Hesitation disfluencies after the clause marker ATT ‘that’ in Swedish

Research output: Working paper

Abstract

This study aims att developing a methodology for investigating the relationship between the fluent and disfluent productions of the Swedish conjunction ATT ‘that’ and the complexity of speech fragments following them. A study of the syntactic structure of the speech fragments following ATT and their relation to the pragmatic structure of the discourse, in particular the fragments’ role as regards the topic structure of the discourse, was made using data from one speaker. Syntactic word order patterns reveal that the pragmatic coherence between two clauses decreases with the use of disfluent ATT as compared to fluent ATT. Disfluent ATT tends to signal a new topic rather than topic continuation, and an elaboration rather than clarification, where clarification is more strongly bound to the preceding utterance. It was observed that even emotional factors correlate with to the production of disfluent ATT. Before empathetic quotations – fragments that imply recognition or imagination of other’s emotions – disfluent ATT may signal a change in the deictic centre as compared to the preceding discourse. A number of observations regarding the prosodic correlates of disfluent ATT were also made. Disfluent ATT is almost always followed by a clear prosodic boundary. In all cases but one, this boundary was marked by a silent pause, in some cases including inhalation. It was also observed that the only filled pause that occurred after a disfluent ATT was before a fragment introducing a new topic.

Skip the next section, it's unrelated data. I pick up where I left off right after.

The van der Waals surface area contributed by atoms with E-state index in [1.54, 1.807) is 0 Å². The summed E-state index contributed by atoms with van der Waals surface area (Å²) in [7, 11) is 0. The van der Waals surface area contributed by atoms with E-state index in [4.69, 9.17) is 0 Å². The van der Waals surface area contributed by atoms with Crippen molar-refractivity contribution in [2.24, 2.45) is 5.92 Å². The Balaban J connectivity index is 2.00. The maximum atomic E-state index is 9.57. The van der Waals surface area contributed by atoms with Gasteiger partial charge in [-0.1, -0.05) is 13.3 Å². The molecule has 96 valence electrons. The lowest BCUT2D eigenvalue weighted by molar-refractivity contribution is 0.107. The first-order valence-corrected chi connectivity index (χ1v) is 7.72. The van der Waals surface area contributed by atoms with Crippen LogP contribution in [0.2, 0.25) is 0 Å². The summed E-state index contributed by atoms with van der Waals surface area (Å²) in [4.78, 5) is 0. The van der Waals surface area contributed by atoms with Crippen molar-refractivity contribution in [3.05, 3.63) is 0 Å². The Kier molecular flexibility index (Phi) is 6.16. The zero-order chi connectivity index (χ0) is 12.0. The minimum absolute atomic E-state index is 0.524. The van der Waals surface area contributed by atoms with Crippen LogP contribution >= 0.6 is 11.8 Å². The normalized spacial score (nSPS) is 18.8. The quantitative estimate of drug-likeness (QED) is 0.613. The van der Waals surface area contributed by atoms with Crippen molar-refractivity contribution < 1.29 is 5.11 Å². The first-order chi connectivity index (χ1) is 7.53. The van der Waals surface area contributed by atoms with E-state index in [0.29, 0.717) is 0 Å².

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Research areas and keywords

Subject classification (UKÄ) – MANDATORY

  • General Language Studies and Linguistics

Keywords

  • disfluency, spontaneous speech, syntactic complexity, Swedish
Original languageEnglish
PublisherDepartment of Linguistics, Lund University
Volume51
Publication statusPublished - 2005
Publication categoryResearch

Publication series

NameWorking Papers
Volume51
ISSN (Print)0280-526X

Bibliographic note

The information about affiliations in this record was updated in December 2015. The record was previously connected to the following departments: Linguistics and Phonetics (015010003)

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